Janice K. Means is a mechanical engineer with a passion for sustainable building design and alternative energy. Her research in high performance buildings has led her to: study pre-industrial, vernacular architecture to uncover forgotten secrets of design for heating, cooling and daylighting; become a co-editor of the 4th edition of the ASHRAE GreenGuide; contribute text to the 2008 ASHRAE Handbook; co-author a new ASHRAE Guideline for Energy Efficiency for Historical Buildings; present papers internationally; work on grants for measuring building performance (State of Michigan, EPA 3P and ASHRAE Equipment); and organize or chair nine Sustainability Conferences.
Janice coordinates and teaches the Architecture environmental courses. She has also taught courses in Solar Energy Design in Architecture and Advanced Lighting in Architectural Engineering.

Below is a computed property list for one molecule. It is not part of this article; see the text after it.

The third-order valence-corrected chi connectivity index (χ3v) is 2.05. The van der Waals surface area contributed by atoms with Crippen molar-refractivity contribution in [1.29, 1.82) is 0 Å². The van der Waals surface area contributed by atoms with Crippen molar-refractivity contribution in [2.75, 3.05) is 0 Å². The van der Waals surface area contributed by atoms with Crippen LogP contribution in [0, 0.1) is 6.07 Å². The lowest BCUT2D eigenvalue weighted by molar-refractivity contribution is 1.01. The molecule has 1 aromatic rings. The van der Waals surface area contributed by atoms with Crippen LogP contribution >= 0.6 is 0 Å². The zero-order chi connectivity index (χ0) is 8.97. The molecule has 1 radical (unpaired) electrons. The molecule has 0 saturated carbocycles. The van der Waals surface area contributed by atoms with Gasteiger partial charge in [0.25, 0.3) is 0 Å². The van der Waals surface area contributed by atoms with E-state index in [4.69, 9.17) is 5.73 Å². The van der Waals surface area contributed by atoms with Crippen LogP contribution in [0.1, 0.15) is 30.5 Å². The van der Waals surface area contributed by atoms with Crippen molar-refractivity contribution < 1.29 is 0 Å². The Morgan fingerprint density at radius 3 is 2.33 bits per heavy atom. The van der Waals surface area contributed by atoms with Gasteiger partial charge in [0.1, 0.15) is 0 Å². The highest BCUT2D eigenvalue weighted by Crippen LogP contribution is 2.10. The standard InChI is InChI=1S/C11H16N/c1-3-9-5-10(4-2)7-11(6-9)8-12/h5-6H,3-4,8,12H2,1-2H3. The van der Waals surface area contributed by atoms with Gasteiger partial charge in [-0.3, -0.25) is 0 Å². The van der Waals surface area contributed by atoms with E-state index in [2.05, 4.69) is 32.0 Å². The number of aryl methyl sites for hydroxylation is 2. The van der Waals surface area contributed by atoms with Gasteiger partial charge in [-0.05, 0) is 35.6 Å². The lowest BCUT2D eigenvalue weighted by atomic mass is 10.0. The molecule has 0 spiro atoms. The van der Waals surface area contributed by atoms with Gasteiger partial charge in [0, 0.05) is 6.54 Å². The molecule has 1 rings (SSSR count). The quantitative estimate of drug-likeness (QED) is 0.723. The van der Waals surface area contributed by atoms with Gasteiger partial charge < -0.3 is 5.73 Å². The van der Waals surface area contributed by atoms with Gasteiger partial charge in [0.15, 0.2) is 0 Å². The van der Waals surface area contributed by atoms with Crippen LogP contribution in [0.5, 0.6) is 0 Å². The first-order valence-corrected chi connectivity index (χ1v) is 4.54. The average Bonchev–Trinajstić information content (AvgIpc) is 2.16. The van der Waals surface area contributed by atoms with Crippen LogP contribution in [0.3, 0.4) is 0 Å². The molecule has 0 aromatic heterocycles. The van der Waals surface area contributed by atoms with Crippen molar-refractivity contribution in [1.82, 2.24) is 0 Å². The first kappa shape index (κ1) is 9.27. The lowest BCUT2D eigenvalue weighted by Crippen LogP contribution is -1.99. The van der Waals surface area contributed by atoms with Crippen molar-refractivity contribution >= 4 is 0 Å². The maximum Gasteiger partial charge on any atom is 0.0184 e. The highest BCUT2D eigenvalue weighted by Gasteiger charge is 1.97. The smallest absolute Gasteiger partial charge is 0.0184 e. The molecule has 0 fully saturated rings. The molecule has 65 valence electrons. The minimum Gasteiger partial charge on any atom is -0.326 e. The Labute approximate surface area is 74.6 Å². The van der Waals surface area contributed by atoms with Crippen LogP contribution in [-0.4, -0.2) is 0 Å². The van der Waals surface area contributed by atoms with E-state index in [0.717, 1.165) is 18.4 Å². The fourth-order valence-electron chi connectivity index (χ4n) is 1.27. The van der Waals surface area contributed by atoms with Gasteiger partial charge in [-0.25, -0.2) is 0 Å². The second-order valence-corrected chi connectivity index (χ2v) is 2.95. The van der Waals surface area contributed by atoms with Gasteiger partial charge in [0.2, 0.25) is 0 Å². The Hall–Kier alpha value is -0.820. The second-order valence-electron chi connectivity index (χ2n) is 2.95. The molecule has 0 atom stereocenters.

Professor Means is a Registered Professional Engineer, holding certification as a Lifetime Instructor for Energy Codes with the State of Michigan, and is a LEED Accredited Professional. Recognized locally, regionally and internationally for her professional activities, Janice is a Fellow in the Engineering Society of Detroit (ESD) and has received multiple distinguished service awards from both ESD and ASHRAE.
She holds a Masters Degree in Mechanical Engineering (University of Michigan’s Rackham Graduate School), a Bachelor of Arts in Secondary Education Social Sciences with a Sociology Concentration and a Physics Minor, and a Bachelor of Science in General Engineering (both from Oakland University).
Her hobbies include traveling the world, photography and researching/lecturing on ancient peoples’ petroglyphs and pictographs. Janice’s volunteer activities include renovating LTU’s Frank Lloyd Wright-designed Affleck House and swinging a hammer for Habitat for Humanity from 1984 into this century. Professor Means is dedicated to students, serving as the ASHRAE Regional Vice Chair of Student Activities and co-advising LTU’s Student groups for ASHRAE and the USGBC.